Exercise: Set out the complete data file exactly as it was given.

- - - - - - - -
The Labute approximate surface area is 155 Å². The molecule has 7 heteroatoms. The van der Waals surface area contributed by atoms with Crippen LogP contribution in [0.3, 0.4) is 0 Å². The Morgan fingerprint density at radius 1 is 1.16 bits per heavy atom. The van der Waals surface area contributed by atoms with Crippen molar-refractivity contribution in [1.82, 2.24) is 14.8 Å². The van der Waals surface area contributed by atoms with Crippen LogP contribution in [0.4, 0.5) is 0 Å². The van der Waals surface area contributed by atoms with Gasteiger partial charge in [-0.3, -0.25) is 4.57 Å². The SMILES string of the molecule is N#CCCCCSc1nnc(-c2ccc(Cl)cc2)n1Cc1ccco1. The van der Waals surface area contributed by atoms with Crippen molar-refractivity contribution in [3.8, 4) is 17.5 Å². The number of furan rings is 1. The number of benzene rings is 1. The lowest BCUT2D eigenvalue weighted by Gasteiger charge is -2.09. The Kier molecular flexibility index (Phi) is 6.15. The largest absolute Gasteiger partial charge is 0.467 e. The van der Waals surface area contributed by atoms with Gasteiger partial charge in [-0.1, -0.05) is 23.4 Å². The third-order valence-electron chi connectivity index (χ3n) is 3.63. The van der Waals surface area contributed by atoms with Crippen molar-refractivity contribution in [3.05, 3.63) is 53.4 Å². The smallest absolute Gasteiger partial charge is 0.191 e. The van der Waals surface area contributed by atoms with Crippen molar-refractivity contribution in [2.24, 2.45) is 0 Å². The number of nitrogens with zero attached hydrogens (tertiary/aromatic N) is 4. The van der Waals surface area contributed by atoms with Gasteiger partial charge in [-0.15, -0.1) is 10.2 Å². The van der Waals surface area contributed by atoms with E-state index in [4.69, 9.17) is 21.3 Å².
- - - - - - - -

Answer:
The Labute approximate surface area is 155 Å². The molecule has 7 heteroatoms. The van der Waals surface area contributed by atoms with Crippen LogP contribution in [0.3, 0.4) is 0 Å². The Morgan fingerprint density at radius 1 is 1.16 bits per heavy atom. The van der Waals surface area contributed by atoms with Crippen molar-refractivity contribution in [1.82, 2.24) is 14.8 Å². The van der Waals surface area contributed by atoms with Crippen LogP contribution in [0.4, 0.5) is 0 Å². The van der Waals surface area contributed by atoms with Gasteiger partial charge in [-0.3, -0.25) is 4.57 Å². The SMILES string of the molecule is N#CCCCCSc1nnc(-c2ccc(Cl)cc2)n1Cc1ccco1. The van der Waals surface area contributed by atoms with Crippen molar-refractivity contribution in [3.8, 4) is 17.5 Å². The number of furan rings is 1. The number of benzene rings is 1. The lowest BCUT2D eigenvalue weighted by Gasteiger charge is -2.09. The Kier molecular flexibility index (Phi) is 6.15. The largest absolute Gasteiger partial charge is 0.467 e. The van der Waals surface area contributed by atoms with Gasteiger partial charge in [-0.1, -0.05) is 23.4 Å². The third-order valence-electron chi connectivity index (χ3n) is 3.63. The van der Waals surface area contributed by atoms with Crippen molar-refractivity contribution in [3.05, 3.63) is 53.4 Å². The smallest absolute Gasteiger partial charge is 0.191 e. The van der Waals surface area contributed by atoms with Crippen molar-refractivity contribution in [2.24, 2.45) is 0 Å². The number of nitrogens with zero attached hydrogens (tertiary/aromatic N) is 4. The van der Waals surface area contributed by atoms with Gasteiger partial charge in [-0.15, -0.1) is 10.2 Å². The van der Waals surface area contributed by atoms with E-state index in [4.69, 9.17) is 21.3 Å².